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Sherlock v. Astrue

United States District Court, D. Delaware

January 30, 2015

NANCY K. SHERLOCK, Plaintiff,
v.
MICHAEL J. ASTRUE, Commissioner of Social Security, Defendant.

MEMORANDUM

GREGORY M. SLEET, District Judge.

I. INTRODUCTION

On April 20, 2009, plaintiff Nancy K. Sherlock ("Sherlock"), filed this action against defendant Michael J. Astrue, former Commissioner of Social Security Administration ("the Commissioner"), [1]for review of the final decision denying her application for a period of disability and disability insurance benefits ("DIB").[2](D.I. 1.) Sherlock brought this civil action pursuant to 42 U.S.C. ยงยง 405(g) and 1383(c)(3). Presently before the court is Sherlock's motion for summary judgment and the Commissioner's cross-motion for summary judgment. (D.I. 16; D.I. 20.) For the reasons that follow, the court will deny Sherlock's motion and grant the Commissioner's cross-motion. As such, the court affirms the decisions of ALJ Showalter and the Appeals Council. The court's reasoning follows.

II. BACKGROUND

Sherlock possesses a high school education. (D.I. 15 at 26, 128.) Up until October 30, 2003-the start-date of Sherlock's claimed period of disability-she worked as clerk for an insurance company, performing semi-skilled tasks. ( Id. at 124.) Sherlock concedes that her alleged disability did not force to stop working; rather, her position was terminated when her employer moved towards a paperless filing system. ( Id. at 29-30, 123.) Sherlock nonetheless argues that she has been unable to work since October 30, 2003, because of her mental impairments. Since 1980, Sherlock has received outpatient psychiatric treatment for bipolar disorder. ( Id. at 178.) At the time of Sherlock's hearing before ALJ Showalter in 2008, she was fifty-four. years old.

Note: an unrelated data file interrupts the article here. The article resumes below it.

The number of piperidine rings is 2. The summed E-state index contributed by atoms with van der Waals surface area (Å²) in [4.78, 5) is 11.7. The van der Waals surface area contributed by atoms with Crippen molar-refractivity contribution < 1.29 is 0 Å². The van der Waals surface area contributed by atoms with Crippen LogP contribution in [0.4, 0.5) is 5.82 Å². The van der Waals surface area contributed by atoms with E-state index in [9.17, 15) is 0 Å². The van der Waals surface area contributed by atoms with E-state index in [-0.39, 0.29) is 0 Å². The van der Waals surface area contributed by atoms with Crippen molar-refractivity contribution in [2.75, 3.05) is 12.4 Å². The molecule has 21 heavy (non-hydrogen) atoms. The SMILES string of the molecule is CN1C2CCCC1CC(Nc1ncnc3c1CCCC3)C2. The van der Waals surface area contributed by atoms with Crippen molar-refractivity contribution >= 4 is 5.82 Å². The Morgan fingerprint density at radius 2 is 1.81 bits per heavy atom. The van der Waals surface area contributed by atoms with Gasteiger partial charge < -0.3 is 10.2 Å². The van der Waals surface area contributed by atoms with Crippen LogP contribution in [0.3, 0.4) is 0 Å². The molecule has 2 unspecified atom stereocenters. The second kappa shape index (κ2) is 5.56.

A. Medical History

During the relevant time period, Sherlock received regular outpatient mental health treatment with Dr. Mahendra Patel.[3] Sherlock's bipolar disorder manifested as anxiety and mood swings, and rarely Sherlock also showed symptoms of psychosis. ( Id. at 209-17, 252-56.) Dr. Patel's regular progress notes-throughout the period in question: 2003 to 2008-indicate that he believed Sherlock's symptoms were largely mild and under "good control." ( Id. at 252-56.) Dr. Patel also prescribed Sherlock various psychotropic medications to manage her symptoms, including lithium, Zoloft, and BuSpar. ( Id. at 199.)

Separate from Sherlock's regular treatment with Dr. Patel, Dr. Brian Simon, a Delaware state-agency psychologist, evaluated Sherlock on July 18, 2006, in order "[t]o determine [Sherlock's] level of functional problems for disability determination purposes." ( Id. at 178.) Dr. Simon noted that Sherlock "did present as being rather odd, and seem[ed] to be presenting with a number of symptoms suggestive of schizotypal personality disorder." ( Id. at 181.) Nonetheless, Dr. Simon noted that Sherlock did not have significant problems interacting with others, that she was able to care for herself and manage expenses, and that she did not appear to have "any significant difficulties being able to maintain a job." ( Id. ) Dr. Simon recommended ongoing outpatient treatment with Dr. Patel and assessed Sherlock with a GAF score of 57.[4] ( Id. at 182.) On August 4, 2006, a second state-agency psychologist Dr. D. Fulgate completed a "psychological functional capacities evaluation form" for Sherlock, noting mild to moderate impairments in functioning and stating that she was "able to meet the basic mental demands of simple work." ( Id. at 198.) Dr. Carlene Tucker-Okine, yet another state-agency psychologist, reviewed and affirmed the findings of Dr. Fulgate on May 16, 2007. ( Id. at 241.)